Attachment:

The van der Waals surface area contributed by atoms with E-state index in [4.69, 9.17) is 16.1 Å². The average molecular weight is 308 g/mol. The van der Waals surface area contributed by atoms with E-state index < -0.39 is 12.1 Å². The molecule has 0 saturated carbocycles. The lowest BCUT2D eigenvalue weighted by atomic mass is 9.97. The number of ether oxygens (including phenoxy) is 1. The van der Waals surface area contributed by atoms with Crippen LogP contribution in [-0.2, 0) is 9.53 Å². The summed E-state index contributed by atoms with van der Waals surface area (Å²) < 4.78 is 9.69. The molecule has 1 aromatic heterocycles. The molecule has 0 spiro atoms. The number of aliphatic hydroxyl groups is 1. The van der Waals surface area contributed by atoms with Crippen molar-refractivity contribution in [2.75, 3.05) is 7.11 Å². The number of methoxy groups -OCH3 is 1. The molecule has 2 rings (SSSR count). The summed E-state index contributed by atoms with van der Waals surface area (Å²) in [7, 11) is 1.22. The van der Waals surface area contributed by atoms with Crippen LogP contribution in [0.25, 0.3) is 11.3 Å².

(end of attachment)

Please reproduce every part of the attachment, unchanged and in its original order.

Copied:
The van der Waals surface area contributed by atoms with E-state index in [4.69, 9.17) is 16.1 Å². The average molecular weight is 308 g/mol. The van der Waals surface area contributed by atoms with E-state index < -0.39 is 12.1 Å². The molecule has 0 saturated carbocycles. The lowest BCUT2D eigenvalue weighted by atomic mass is 9.97. The number of ether oxygens (including phenoxy) is 1. The van der Waals surface area contributed by atoms with Crippen LogP contribution in [-0.2, 0) is 9.53 Å². The summed E-state index contributed by atoms with van der Waals surface area (Å²) < 4.78 is 9.69. The molecule has 1 aromatic heterocycles. The molecule has 0 spiro atoms. The number of aliphatic hydroxyl groups is 1. The van der Waals surface area contributed by atoms with Crippen molar-refractivity contribution in [2.75, 3.05) is 7.11 Å². The number of methoxy groups -OCH3 is 1. The molecule has 2 rings (SSSR count). The summed E-state index contributed by atoms with van der Waals surface area (Å²) in [7, 11) is 1.22. The van der Waals surface area contributed by atoms with Crippen LogP contribution in [0.25, 0.3) is 11.3 Å².